Bank of america

Banking Scandals and Mortgage Servicing Fraud

One of the first major banking scandals that came to press after the 2008 economic housing crash was the “robo-signing” scandal of 2010.  In October of 2010 press releases were issued alleging that the biggest banking institutions in the United States – Bank of America, Wells Fargo, Chase and Citibank – were falsifying documents used to foreclose on homes and properties across the country.  This bombshell was met with a foreclosure moratorium in most states – and the foreclosure machine came to a screeching halt.  The terms “robo-signers” or “robo-signing” were coined by consumer advocates to describe the robotic process of large banking institutions that reportedly foreclosed on properties where the note had been paid in full, foreclosed on the wrong property, or submitted false or fabricated documentation in a foreclosure action to obtain a court order allowing foreclosure to proceed.

Perhaps the most famous or notable revelation in this scandal was the deposition testimony given by Jeffrey Stevens of GMAC.  This deposition revealed that he signed thousands or tens of thousands of documents without verifying the facts contained therein, and affidavits were signed in one place and notarized in another place.  It was also revealed that these “robo-signers” signed on behalf of multiple entities and sometimes didn’t even know – or check – if they were in fact empowered to sign for the entity listed on the document they were signing.

bank scandals


This break in the facade of the mortgage and foreclosure industry opened the door to scrutiny of the industry and in October 2010 then Ohio Attorney General Richard Cordray filed the first action of its kind against Ally Financial regarding mortgage servicing abuses.  By the end of October 49 states followed suit and caused a cosmic reckoning across the lending and mortgage servicing industry.  After months of investigation, on Feb. 9, 2012 the National Mortgage Settlement was announced.  The Settlement, dubbed “NMS”, required servicers to provide $26 billion to distressed homeowners, and to the states and the federal government.  Pursuant to the Settlement, banks were required to comply with 305 new rules and regulations regarding mortgage servicing, which were, in part, intended to curb these banking scandals.  John A. Smith, Jr. of the NC Commissioner of Banks was appointed as the Monitor of the mortgage settlement.  Under his leadership, he created the Office of Mortgage Settlement Oversight.  This agency was charged with ensuring that the funds from the settlement went to the distressed homeowners and state and federal agencies designated to provide homeowner relief.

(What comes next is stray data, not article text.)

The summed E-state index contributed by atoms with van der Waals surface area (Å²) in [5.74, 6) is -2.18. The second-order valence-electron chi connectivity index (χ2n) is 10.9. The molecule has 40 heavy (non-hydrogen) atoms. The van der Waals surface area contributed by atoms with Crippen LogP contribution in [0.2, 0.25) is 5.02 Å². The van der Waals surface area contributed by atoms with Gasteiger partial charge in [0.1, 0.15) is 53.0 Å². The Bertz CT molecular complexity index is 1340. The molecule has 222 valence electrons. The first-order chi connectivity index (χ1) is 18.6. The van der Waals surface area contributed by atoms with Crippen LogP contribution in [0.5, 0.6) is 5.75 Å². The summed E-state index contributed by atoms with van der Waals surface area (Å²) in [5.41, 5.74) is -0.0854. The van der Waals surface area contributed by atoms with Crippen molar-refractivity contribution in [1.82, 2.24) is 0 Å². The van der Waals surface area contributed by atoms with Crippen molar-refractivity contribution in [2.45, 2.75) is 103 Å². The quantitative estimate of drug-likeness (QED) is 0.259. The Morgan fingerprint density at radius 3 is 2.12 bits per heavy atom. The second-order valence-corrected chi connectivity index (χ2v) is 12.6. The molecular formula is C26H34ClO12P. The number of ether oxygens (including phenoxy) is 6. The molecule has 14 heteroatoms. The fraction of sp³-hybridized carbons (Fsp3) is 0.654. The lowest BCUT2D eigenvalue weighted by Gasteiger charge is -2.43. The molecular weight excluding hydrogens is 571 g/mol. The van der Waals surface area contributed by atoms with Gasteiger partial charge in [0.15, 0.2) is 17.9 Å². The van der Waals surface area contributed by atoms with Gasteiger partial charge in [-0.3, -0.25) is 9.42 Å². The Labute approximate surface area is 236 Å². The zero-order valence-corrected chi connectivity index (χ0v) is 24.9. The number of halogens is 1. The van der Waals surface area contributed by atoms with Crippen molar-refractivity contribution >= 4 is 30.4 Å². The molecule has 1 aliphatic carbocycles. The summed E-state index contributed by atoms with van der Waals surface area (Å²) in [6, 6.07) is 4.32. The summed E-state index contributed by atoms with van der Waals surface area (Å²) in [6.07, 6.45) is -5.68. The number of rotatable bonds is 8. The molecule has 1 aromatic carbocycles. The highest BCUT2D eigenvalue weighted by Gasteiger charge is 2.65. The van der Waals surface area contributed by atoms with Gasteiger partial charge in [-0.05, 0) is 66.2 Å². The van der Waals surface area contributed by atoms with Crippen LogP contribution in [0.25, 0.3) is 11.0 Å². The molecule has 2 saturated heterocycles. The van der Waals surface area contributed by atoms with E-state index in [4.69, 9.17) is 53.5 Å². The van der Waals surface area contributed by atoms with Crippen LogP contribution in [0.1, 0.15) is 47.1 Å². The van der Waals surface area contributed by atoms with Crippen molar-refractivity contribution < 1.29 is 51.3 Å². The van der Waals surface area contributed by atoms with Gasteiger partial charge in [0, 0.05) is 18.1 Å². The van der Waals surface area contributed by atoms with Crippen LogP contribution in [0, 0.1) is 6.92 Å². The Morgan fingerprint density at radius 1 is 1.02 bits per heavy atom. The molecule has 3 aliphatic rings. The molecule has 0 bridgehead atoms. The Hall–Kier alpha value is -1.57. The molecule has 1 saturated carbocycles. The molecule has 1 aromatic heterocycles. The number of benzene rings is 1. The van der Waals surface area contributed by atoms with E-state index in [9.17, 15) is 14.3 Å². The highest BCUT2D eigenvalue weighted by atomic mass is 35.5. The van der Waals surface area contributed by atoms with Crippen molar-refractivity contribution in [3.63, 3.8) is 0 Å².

Occupy Wall Street

In September 2011 the Occupy Wall Street movement set up camp in New York City – protesting Wall Street greed, calling for an equal playing field, and demanding consumer focused transparency in financial transactions, and an end to banking scandals.  This movement spread across the country and even around the globe.  By the end of 2011, authorities had cleared most of the encampments out of major US cities and the movement lost steam by early 2012.  However, the movement made its mark on the public consciousness and was described by Harvard scholar Cornell West as a “democratic awakening”. (The Washington Post)  Supporters of the movement predict a resurgence of the movement by the end of 2014.